With Léa, we also discussed the life of scientific researchers. The publication requirements, competition, the need for recognition. Also pitfalls to avoid, like giving in to the pressure of steering results dramatically to satisfy the companies that fund the research. Lea has a solid perspective on this job, which allowed me to discover all the unknown facets of this world.
PSL: The goal of your collaboration was to popularize, through video content, the work of Lea and the researchers in the field. Did it require special work?
L.L: In order to contextualize my trip, I had to think about issues that are obviously interesting to the viewer but that have never been asked in these terms to me – questions such as, "why go to Iceland? " I had never really thought about it, it seemed natural to me. It was necessary to immerse myself in memories and trace the sequence of events. Margaux also helped me to edit my speech to remove all the overly technical words, even those that I thought were quite understandable. She did not hesitate to tell me when she did not understand. It was a bit like playing "neither yes nor no," the most useful / common words that I use to talk about my work were forbidden. It's an interesting exercise. Margaux played the role of project manager very well.
M.D: Since I had absolutely no knowledge of geophysics, Lea had to find the simplest words so that I could understand the stakes of the mission, the purpose of the field measurements and the meaning of her research. Then I had to think about how to display all this information. Again, we spent hours walking among the volcanoes discussing the most relevant way to get the message across.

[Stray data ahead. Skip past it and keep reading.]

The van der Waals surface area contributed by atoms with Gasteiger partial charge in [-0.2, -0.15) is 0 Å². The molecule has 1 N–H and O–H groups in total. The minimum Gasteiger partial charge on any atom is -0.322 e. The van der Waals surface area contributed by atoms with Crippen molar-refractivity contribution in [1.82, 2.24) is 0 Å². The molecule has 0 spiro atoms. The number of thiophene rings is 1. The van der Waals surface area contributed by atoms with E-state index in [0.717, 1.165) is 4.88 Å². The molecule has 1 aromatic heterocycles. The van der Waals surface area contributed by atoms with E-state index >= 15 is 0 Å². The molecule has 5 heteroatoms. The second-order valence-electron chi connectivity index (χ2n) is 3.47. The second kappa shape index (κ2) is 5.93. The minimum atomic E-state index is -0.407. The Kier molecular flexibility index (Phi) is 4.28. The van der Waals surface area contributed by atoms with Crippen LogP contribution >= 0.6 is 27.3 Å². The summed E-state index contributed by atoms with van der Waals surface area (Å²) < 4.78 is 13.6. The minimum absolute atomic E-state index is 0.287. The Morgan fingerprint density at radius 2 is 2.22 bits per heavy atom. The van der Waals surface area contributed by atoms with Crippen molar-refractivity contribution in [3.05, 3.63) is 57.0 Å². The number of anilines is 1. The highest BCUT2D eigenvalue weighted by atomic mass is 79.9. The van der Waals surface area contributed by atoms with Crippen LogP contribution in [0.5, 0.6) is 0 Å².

First of three videos of Léa Lévy's scientific mission to Iceland, immortalized by Margaux Dzuilka's camera.
PSL: Did you know the institute of each other before meeting, or were you familiar with the diversity of PSL?
L.L: No I did not know the IPJ before. I knew there were rather literary schools & institutes in PSL, but I had a very vague idea.
M.D: I knew the ENS, but PSL-ITI not at all. I remember one afternoon in the field where we had a lot of discussion about our respective training. Léa explained to me the issues of this year PSL-ITI, the courses and projects in which she participated, and how that could shape her future. I told her about our collaboration at the IPJ with the students of MINES ParisTech and those of the Master 226 of Université Paris Dauphine who are part of PSL. It was concluded that all these collaborations were eminently rewarding.
PSL: If you had to define your collaboration in a few words?
L.L: Funny, relaxed, interesting ... and proud to have the result at the end. Sometimes I was so tired (physically and emotionally) that I was too lazy to move forward in the videos, but in fact, it made me feel good, it was a welcome break with the sources of stress related to the logistics of the mission. We are in "robot" mode on the field, and to take a step back like that was great. Margaux was very involved with the group, so it was never too heavy.
M.D: I would first say that our collaboration was surprisingly simple and natural. Sometimes I did not even have time to finish my sentence because Lea had already understood what I wanted to explain. This really made our work more efficient. So yes, we sometimes had differences of opinion. But this is where it became enriching: I understood the importance of scientific rigor and the dangerousness of the approximations and I believe that Léa discovered the constraints and rules related to the job of the journalist.
PSL: Would you like to repeat the experience?
M.D: Yes, it should even be included in the IPJ program!